The consultation is part of a government-wide programme to raise productivity in the UK.
The plan sets out the way technology is likely to change sectors being regulated, how legislation could adapt to new technologies to encourage growth, and regulators could better utilise tools to reduce burdens on businesses.
The document pointed to different aspects of technology that are already playing an important role in the pensions industry, such as application programming interface (API), 'gamification' and social media.
Examples of the use of APIs include producing automatic enrolment staging date information to payroll providers and others.
Gamification techniques are used to help members understand how much they need to save, and to model outcomes for the savings they already have. The report said, for instance, one large pension scheme had created a game where a family of characters has to collect as many coins as possible, with the youngest members being given the most time to collect their coins.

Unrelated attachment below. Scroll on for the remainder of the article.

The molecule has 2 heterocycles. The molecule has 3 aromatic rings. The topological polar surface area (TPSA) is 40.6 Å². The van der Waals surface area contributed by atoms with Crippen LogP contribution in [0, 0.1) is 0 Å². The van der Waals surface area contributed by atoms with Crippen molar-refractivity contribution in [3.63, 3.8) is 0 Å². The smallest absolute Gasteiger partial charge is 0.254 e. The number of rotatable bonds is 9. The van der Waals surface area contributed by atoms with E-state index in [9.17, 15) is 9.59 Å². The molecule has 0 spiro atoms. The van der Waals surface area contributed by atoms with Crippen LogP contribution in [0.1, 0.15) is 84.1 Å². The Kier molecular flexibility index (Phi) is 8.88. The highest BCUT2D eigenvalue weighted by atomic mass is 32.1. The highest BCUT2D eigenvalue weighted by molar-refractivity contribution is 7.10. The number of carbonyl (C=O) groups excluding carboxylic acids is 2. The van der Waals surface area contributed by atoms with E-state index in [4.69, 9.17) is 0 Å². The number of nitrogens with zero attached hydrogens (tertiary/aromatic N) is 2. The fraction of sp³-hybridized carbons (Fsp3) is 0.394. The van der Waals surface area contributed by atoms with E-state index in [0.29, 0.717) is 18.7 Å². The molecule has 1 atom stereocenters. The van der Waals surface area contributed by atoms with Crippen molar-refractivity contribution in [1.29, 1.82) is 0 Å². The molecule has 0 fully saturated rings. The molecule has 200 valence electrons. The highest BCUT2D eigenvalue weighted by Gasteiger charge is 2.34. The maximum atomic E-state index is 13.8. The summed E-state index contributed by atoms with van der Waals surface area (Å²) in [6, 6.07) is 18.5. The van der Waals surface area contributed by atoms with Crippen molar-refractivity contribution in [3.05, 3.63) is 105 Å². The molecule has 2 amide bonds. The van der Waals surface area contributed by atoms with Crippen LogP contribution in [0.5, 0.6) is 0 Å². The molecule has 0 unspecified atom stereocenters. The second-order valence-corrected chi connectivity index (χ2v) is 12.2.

Andrew Warwick-Thompson, TPR's executive director for regulatory policy, said: "We do not underestimate the increasingly important role technology is playing in the way pension schemes are administered and delivered, and the way members are keeping track of their savings, particularly in light of pension freedoms.
"Our innovation plan opens a debate with industry on how we can do more to integrate technology into the way we educate and enable the regulated community and explore new ideas such as a pensions dashboard for savers. I urge schemes to take part in the consultation."
The consultation runs until 12 February. TPR intends to publish its finalised plan in spring 2016.